The Gemara rejects this proof: But one could say the distinction between non-sacred milk and milk from sacrificial animals is not with regard to the permissibility of consumption. Rather, milk of non-sacred animals is forbidden for consumption but is permitted with regard to deriving benefit from it, but the milk of sacrificial animals is forbidden with regard to deriving benefit as well.

讗诇讗 诪讚讻转讬讘 讜讚讬 讞诇讘 注讝讬诐 诇诇讞诪讱 诇诇讞诐 讘讬转讱 讜讞讬讬诐 诇谞注专讜转讬讱

Rather, proof may be brought that milk is permitted from the fact that it is written: 鈥淎nd there will be goats鈥 milk enough for your food, for the food of your household, and maintenance for your maidens鈥 (Proverbs 27:27). According to the verse, goats鈥 milk serves as food, and therefore must be kosher.

讜讚讬诇诪讗 诇住讞讜专讛 讗诇讗 诪讚讻转讬讘 讜讗转 注砖专转 讞专讬爪讬 讛讞诇讘

The Gemara rejects the proof: But perhaps the verse is referring to selling the milk as merchandise and using the money to buy food, and not to consuming the milk itself. Rather, proof may be brought from the fact that it is written with regard to Jesse鈥檚 instructions to his son David upon sending him with provisions for his brothers, who were at war against the Philistines: 鈥淎nd these ten cheeses you shall bring to the captain of their thousand鈥 (I聽Samuel 17:18), which indicates they ate dairy products.

讜讚诇诪讗 诇住讞讜专讛 讗讟讜 讚专讻讛 砖诇 诪诇讞诪讛 诇住讞讜专讛

The Gemara rejects this proof as well: But perhaps this verse too means the captain can sell the cheese as merchandise. The Gemara responds: Is that to say that it is the norm during war to engage in commerce? Clearly the cheese was meant for consumption, which proves it is permitted to eat dairy products.

讜讗讬讘注讬转 讗讬诪讗 诪讛讻讗 讗专抓 讝讘转 讞诇讘 讜讚讘砖 讜讗讬 诇讗 讚砖专讬 诪砖转讘讞 诇谉 拽专讗 讘诪讬讚讬 讚诇讗 讞讝讬 讜讗讬讘注讬转 讗讬诪讗 诪讛讻讗 诇讻讜 砖讘专讜 讜讗讻诇讜 讜诇讻讜 砖讘专讜 讘诇讗 讻住祝 讜讘诇讗 诪讞讬专 讬讬谉 讜讞诇讘

And if you wish, say instead that proof may be brought from here: The Torah praises Eretz Yisrael as: 鈥淎 land flowing with milk and honey鈥 (Exodus 3:17), and if milk was not permitted, would the verse praise the land to us with an item that is not suitable for consumption? And if you wish, say instead a proof from here: 鈥淐ome, buy, and eat; and come, buy wine and milk without money and without price鈥 (Isaiah 55:1).

讗诇讗 诪注转讛 砖驻谉 砖驻谉 讗专谞讘转 讗专谞讘转 讞讝讬专 讞讝讬专 诇讛谞讬 讛讜讗 讚讗转讜

搂 The Gemara returns to the dispute between Rabbi Shimon and the Rabbis, who interpret the repetition of the word 鈥渃amel鈥 as indicating the prohibitions against eating a camel born from a cow and consuming its milk, respectively, and asks: But if that is so, that the repetition indicates these halakhot, then with regard to the words: 鈥淗are,鈥 鈥渉are,鈥 鈥渞ock badger,鈥 鈥渞ock badger,鈥 鈥渟wine,鈥 鈥渟wine鈥 (see Leviticus 11:5鈥7; Deuteronomy 14:7鈥8), which are all mentioned twice as being forbidden, do these words come to teach these halakhot as well?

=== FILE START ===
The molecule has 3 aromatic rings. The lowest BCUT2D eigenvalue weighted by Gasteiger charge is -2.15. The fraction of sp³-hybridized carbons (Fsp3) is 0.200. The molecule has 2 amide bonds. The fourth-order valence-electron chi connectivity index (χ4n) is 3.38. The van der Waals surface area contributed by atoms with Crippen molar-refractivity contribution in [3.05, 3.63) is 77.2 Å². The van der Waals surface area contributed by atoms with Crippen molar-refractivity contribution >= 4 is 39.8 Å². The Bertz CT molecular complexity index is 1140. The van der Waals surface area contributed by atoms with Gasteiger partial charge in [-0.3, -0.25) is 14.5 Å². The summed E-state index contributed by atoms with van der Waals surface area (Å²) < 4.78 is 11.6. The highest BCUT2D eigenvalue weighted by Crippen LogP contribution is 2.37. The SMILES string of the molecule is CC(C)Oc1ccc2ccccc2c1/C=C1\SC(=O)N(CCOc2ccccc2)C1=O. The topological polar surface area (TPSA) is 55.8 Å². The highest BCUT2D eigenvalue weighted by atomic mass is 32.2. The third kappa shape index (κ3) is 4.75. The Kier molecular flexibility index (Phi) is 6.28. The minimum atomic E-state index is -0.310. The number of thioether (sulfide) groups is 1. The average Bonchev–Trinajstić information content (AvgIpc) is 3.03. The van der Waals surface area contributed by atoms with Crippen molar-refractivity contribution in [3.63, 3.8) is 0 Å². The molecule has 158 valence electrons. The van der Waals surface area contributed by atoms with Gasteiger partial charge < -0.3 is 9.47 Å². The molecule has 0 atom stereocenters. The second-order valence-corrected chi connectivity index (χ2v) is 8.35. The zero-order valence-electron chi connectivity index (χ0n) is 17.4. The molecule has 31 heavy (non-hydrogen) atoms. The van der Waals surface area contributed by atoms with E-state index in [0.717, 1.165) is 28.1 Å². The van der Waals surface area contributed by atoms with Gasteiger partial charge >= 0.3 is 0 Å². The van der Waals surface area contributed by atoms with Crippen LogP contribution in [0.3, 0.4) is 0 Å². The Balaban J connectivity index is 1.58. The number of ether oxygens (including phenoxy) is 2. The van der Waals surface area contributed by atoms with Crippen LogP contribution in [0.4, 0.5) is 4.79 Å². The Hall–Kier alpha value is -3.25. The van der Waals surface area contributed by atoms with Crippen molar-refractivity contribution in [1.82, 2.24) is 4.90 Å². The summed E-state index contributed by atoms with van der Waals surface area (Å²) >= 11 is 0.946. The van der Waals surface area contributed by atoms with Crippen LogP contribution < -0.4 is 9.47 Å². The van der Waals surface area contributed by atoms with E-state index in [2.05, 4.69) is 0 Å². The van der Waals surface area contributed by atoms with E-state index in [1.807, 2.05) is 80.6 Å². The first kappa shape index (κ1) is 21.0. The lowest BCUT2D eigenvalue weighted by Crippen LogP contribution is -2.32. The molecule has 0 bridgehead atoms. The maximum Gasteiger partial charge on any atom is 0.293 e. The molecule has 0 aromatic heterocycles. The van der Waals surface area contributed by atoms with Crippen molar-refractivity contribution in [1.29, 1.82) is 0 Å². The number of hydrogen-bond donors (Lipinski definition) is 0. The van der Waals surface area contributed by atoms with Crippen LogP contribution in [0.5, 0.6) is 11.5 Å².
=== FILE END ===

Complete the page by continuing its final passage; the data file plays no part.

讗诇讗 诇讻讚转谞讬讗 诇诪讛 谞砖谞讜 讘讘讛诪讛 诪驻谞讬 讛砖住讜注讛 讜讘注讜驻讜转 诪驻谞讬 讛专讗讛

The Gemara explains: They are necessary only for that which is taught in a baraita: Why were all of the non-kosher animals and birds repeated in Deuteronomy (14:7鈥20), after having been mentioned already in Leviticus (11:10鈥20)? With regard to the animals, it is because of the shesua (see Deuteronomy 14:7), an animal with two backs and two spines, which is not mentioned in Leviticus, and with regard to the birds, it is because of the ra鈥檃 (see Deuteronomy 14:13).

讙诪诇 讙诪诇 谞诪讬 诇讛讻讬 讛讜讗 讚讗转讗 讻诇 讛讬讻讗 讚讗讬讻讗 诇诪讬讚专砖 讚专砖讬谞谉

The Gemara challenges: If so, then the double reference of 鈥渃amel,鈥 鈥渃amel,鈥 also comes for this purpose of teaching about the shesua, and not to teach a separate halakha about the camel. The Gemara explains: Nevertheless, anywhere that it is possible to interpret the verse as teaching an additional halakha, we interpret it in that manner. Only where there is no possibility of such an interpretation is the concept of repeating the passage merely to introduce one additional detail invoked.

转谞讜 专讘谞谉 专讞诇 砖讬诇讚讛 诪讬谉 注讝 讜注讝 砖讬诇讚讛 诪讬谉 专讞诇 驻讟讜专讛 诪谉 讛讘讻讜专讛 讜讗诐 讬砖 讘讜 诪拽爪转 住讬诪谞讬诐 讞讬讬讘转 专讘讬 砖诪注讜谉 讗讜诪专 注讚 砖讬讛讗 专讗砖讜 讜专讜讘讜 讚讜诪讛 诇讗诪讜

搂 The Gemara discusses an additional source that cites the opinion of Rabbi Shimon: The Sages taught in a baraita that in the case of a ewe that gave birth to a goat of sorts and a goat that gave birth to a ewe of sorts, in each case the mother is exempt from its offspring being counted a firstborn. And if it has some of the characteristics of its mother, the mother is obligated, i.e., subject to accounting its offspring a firstborn. Rabbi Shimon says: The offspring does not have firstborn status unless its head and the majority of its body are similar to the appearance of its mother.

讗讬讘注讬讗 诇讛讜 诇讗讻讬诇讛 诪讬 讘注讬 专讘讬 砖诪注讜谉 专讗砖讜 讜专讜讘讜 讗讜 诇讗

A dilemma was raised before the Sages: With regard to the permissibility of eating a non-kosher animal that was born to a kosher animal, does Rabbi Shimon require its head and most of its body to resemble its mother, or not, and possessing some of the characteristics of its mother suffices?

诇注谞讬谉 讘讻讜专讛 讻转讬讘 讗讱 讘讻讜专 砖讜专 注讚 砖讬讛讗 讛讜讗 砖讜专 讜讘讻讜专讜 砖讜专 讗讘诇 诇讗讻讬诇讛 讙诪诇 讛讜讗 讚讗诪专 专讞诪谞讗 讚讗住讬专 讛讗

The Gemara explains: With regard to the halakha of firstborn status, it is written: 鈥淏ut the firstborn of an ox鈥 (Numbers 18:17), which indicates that it does not have firstborn status unless it is an ox and its firstborn is an ox. If its head and most of its body do not resemble an ox, it does not have firstborn status according to Rabbi Shimon. But with regard to consumption, where Rabbi Shimon holds a camel born to a kosher animal is forbidden, perhaps it is only an ordinary-looking camel that the Merciful One states is forbidden, but if

Scroll To Top